I am tired. At some point I have transitioned from the thought of dying from multiple myeloma to coming to grips with living with it. The difference is huge. Living with it means constant adjustments. I need to monitor my system every day. Is that a new pain, or the return of an old one? Is that twitch multiple myeloma or being age 67? What are these marks that keep appearing on my skin, seemingly out of nowhere?

And my wife Sheri has to endure the same sorts of things. She sees all these impacting my overall health and she can't help but worry about what's going on. Three years is a long time to watch someone you love get sicker and sicker.

Even my doctors are having to adjust my care plan as we go along. My light chain proteins (remember high numbers are bad) have continued to increase, albeit in relatively small amounts. We have brought in a powerful, somewhat new chemotherapy to add to the Revlimid mix I was already using. To say it has kicked my butt would be a vast understatement. The drug is called Ninlaro and it is a very small pill, but doubting its impact is impossible. I keep throwing up after taking it. I hate throwing up, but there you are.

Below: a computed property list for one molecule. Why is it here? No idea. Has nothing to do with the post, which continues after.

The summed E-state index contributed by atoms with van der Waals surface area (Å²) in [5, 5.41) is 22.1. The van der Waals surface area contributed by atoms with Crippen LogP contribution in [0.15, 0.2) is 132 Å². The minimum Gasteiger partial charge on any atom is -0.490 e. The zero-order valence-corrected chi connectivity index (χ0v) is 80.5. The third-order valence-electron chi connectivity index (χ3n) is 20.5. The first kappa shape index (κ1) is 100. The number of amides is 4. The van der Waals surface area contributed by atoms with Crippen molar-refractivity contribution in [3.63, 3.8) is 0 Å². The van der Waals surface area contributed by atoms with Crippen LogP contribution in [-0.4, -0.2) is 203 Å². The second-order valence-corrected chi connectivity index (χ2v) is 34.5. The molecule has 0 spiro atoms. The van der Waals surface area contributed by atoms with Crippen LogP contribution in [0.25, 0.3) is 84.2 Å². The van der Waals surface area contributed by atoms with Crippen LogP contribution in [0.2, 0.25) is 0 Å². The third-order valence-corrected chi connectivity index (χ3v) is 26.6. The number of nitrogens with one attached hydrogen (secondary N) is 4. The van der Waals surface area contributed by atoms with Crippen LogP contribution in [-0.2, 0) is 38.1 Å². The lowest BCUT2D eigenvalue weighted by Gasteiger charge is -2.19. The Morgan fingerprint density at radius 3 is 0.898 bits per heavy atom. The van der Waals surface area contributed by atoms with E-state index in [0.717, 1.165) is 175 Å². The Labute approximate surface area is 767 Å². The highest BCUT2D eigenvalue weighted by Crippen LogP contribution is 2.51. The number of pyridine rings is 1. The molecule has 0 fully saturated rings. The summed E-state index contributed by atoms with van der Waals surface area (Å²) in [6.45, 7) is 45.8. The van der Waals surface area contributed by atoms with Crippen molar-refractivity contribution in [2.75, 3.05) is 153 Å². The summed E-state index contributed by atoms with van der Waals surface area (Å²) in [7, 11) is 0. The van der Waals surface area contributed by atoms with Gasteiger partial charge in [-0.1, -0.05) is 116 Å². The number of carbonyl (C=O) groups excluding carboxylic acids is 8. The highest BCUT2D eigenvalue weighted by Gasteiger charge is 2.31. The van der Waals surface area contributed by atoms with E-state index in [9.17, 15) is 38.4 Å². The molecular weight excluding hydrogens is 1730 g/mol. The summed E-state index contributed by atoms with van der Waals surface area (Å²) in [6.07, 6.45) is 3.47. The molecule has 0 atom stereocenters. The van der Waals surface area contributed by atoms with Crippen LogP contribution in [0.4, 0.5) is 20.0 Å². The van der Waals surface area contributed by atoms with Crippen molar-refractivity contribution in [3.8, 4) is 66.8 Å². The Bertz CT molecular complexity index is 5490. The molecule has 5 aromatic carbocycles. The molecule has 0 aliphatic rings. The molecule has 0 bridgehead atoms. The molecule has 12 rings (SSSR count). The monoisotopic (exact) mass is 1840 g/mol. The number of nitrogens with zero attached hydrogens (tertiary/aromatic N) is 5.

We haven't really gotten a good read on my protein levels since I started taking it, but we have already reduced the dose because of how sick I was after taking it.